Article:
In general, the land may be used for many different purposes, laying within three broad classes and two kinds of localities. The associated categories are shown in Table 1.
TABLE 1 CLASSIFICATION OF THE LAND BY ITS USE CLASSLOCALITY LAND STATUS – CATEGORY, WITH EXAMPLESProductiveRural 1. Forestry – growth of timber, soil conservation.
2. Pastoral – grazing of cattle.
3. Extensive Farming – unirrigated crops.
4. Intensive Agriculture – irrigated crops, market-gardens, orchards, green-houses, paddy-fields, dairy, small animal enclosures, fish-ponds and storage buildings. Urban5. Industrial – manufacture of goods, building construction.
6. Commercial – shops and markets, offices, hotels, warehouses, restaurants, social and entertainment centers, casinos, banks, garages and other services. ResidentialUrban 7. Domestic – houses, rest-homes and refuges. PublicUrban or Rural 8. Recreational – sports and holiday centers, parks, fun-fair grounds, zoological and botanical gardens.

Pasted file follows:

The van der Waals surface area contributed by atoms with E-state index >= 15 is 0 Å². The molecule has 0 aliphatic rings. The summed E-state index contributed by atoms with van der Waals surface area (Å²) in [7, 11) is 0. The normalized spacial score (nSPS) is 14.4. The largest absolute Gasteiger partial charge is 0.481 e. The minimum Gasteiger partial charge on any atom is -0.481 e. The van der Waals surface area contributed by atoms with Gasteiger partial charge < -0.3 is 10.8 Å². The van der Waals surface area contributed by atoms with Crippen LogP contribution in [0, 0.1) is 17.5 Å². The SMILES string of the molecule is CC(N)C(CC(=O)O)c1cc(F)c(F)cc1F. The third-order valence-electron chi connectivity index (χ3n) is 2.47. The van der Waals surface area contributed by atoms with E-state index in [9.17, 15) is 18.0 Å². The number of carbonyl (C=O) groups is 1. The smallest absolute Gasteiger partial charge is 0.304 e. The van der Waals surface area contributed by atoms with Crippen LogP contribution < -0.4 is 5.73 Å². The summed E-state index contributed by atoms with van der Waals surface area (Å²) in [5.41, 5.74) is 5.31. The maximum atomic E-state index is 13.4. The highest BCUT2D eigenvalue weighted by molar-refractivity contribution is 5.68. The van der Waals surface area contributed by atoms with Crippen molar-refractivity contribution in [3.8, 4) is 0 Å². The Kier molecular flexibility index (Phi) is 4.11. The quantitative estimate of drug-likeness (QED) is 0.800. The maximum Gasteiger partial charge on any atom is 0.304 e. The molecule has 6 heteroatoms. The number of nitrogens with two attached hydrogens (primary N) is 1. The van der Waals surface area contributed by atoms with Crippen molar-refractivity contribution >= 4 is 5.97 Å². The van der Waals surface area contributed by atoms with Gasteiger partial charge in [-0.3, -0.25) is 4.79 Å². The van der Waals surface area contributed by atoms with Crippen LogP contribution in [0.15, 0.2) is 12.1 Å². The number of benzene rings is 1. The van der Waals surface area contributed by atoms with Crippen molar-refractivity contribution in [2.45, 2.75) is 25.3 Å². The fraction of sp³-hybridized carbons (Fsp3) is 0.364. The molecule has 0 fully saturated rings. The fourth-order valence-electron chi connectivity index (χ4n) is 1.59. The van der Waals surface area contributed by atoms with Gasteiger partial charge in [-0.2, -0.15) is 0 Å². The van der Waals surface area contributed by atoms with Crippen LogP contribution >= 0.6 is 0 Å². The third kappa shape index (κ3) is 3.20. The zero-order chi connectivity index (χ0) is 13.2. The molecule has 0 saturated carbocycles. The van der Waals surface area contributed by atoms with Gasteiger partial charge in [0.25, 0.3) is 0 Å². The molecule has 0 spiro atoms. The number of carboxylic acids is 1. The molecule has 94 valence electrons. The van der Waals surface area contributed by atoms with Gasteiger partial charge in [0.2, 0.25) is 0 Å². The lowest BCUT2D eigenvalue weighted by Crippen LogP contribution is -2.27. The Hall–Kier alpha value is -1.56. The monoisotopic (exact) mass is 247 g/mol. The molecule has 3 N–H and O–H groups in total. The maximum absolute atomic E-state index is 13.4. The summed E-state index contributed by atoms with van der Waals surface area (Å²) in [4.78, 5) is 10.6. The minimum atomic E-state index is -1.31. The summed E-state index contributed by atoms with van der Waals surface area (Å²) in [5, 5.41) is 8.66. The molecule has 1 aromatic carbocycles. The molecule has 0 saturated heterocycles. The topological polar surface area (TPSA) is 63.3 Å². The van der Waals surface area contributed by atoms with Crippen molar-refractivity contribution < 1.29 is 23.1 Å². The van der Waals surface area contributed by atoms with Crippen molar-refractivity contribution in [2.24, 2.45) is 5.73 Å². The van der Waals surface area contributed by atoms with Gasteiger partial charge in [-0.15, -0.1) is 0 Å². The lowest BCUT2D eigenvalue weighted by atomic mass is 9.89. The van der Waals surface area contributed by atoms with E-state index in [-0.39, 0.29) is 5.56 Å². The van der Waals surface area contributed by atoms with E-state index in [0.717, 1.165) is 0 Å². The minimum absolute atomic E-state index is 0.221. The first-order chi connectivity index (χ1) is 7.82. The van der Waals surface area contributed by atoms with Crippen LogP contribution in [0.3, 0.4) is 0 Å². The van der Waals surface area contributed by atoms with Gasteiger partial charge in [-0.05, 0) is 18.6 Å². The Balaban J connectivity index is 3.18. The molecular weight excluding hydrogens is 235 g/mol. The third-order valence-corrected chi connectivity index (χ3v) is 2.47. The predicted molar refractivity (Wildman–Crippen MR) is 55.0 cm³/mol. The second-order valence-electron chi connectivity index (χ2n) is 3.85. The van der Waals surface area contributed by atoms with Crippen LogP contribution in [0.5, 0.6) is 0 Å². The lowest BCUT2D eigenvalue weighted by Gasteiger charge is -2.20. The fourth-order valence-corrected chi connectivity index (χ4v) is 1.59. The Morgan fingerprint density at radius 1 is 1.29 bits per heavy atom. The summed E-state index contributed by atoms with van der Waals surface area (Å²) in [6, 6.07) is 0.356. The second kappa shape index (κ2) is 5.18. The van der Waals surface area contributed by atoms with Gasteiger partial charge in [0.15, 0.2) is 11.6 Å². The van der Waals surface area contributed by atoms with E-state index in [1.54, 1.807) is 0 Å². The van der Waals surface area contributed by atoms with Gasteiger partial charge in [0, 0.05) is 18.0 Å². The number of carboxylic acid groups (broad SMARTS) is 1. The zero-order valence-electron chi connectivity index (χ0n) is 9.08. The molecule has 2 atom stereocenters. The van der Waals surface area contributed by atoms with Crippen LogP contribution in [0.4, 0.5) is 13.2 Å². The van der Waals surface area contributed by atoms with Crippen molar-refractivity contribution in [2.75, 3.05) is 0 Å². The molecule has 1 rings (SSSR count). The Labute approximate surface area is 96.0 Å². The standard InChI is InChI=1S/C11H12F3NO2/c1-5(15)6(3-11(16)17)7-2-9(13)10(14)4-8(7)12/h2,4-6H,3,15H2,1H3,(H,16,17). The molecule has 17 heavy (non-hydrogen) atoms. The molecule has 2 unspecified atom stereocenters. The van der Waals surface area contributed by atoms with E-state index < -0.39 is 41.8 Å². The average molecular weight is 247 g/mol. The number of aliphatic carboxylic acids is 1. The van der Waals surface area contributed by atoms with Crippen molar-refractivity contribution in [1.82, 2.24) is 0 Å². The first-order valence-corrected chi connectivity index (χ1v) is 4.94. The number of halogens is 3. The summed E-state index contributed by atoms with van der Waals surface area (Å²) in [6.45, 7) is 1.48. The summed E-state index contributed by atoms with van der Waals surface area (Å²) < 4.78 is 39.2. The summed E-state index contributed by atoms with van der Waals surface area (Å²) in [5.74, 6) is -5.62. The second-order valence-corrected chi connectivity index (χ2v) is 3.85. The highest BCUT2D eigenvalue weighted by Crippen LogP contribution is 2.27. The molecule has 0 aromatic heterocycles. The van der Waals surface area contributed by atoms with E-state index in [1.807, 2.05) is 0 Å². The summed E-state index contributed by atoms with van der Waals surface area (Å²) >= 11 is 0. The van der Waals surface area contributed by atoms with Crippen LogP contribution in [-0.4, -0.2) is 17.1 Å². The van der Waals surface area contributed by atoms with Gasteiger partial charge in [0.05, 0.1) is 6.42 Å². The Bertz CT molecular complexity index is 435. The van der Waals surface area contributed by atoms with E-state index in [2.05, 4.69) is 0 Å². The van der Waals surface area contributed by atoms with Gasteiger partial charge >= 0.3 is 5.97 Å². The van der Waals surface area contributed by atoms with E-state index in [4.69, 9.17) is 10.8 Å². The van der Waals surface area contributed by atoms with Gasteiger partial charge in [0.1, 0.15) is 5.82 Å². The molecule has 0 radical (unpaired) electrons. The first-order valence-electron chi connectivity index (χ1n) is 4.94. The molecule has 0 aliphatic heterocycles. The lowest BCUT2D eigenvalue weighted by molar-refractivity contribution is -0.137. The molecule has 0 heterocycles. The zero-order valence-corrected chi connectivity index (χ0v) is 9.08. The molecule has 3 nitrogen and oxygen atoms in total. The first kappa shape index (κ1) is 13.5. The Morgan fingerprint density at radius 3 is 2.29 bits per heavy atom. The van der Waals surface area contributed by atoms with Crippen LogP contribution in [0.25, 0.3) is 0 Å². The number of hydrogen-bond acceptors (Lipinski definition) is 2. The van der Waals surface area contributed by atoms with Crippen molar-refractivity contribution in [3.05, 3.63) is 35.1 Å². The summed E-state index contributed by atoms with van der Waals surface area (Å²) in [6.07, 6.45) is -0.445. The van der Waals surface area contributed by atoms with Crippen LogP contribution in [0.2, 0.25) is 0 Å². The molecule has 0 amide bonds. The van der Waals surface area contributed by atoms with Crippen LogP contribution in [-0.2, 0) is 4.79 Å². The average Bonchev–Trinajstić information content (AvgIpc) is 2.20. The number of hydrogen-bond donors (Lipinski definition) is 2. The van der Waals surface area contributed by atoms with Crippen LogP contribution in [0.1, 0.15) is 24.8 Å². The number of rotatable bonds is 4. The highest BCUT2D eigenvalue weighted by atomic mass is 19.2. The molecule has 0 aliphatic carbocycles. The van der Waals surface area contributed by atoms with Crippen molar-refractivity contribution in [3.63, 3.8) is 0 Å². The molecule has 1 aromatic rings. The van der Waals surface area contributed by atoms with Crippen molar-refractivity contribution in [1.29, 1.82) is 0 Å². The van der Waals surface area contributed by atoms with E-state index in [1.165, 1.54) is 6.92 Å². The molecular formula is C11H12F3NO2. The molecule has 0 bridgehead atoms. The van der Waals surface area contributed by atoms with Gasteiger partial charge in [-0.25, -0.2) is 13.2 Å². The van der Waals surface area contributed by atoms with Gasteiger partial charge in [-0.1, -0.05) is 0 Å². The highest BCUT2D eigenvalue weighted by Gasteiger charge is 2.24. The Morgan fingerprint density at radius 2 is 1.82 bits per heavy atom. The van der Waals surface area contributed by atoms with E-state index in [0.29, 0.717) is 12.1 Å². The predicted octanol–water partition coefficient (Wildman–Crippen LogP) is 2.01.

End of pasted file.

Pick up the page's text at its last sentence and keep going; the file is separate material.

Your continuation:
9. Municipal Service – hospitals, social and health centers, public baths, waste and water storage and treatment plants, schools and training faculties, libraries, museums, emergency services, law enforcement and detention centers, cemeteries and places of worship.
10. Communications – telegraph and post-offices, radio and T.V. studios and transmitters, telephone exchanges.
11. Transport – roads, highways, bridges, under-passes, car-parks, railways, rivers, canals, footways, cycle- paths, bus-stations, air/sea ports, docks and wharves.
12. Government administration and meeting centers.
13. Protected – nature reserves and bird sanctuaries.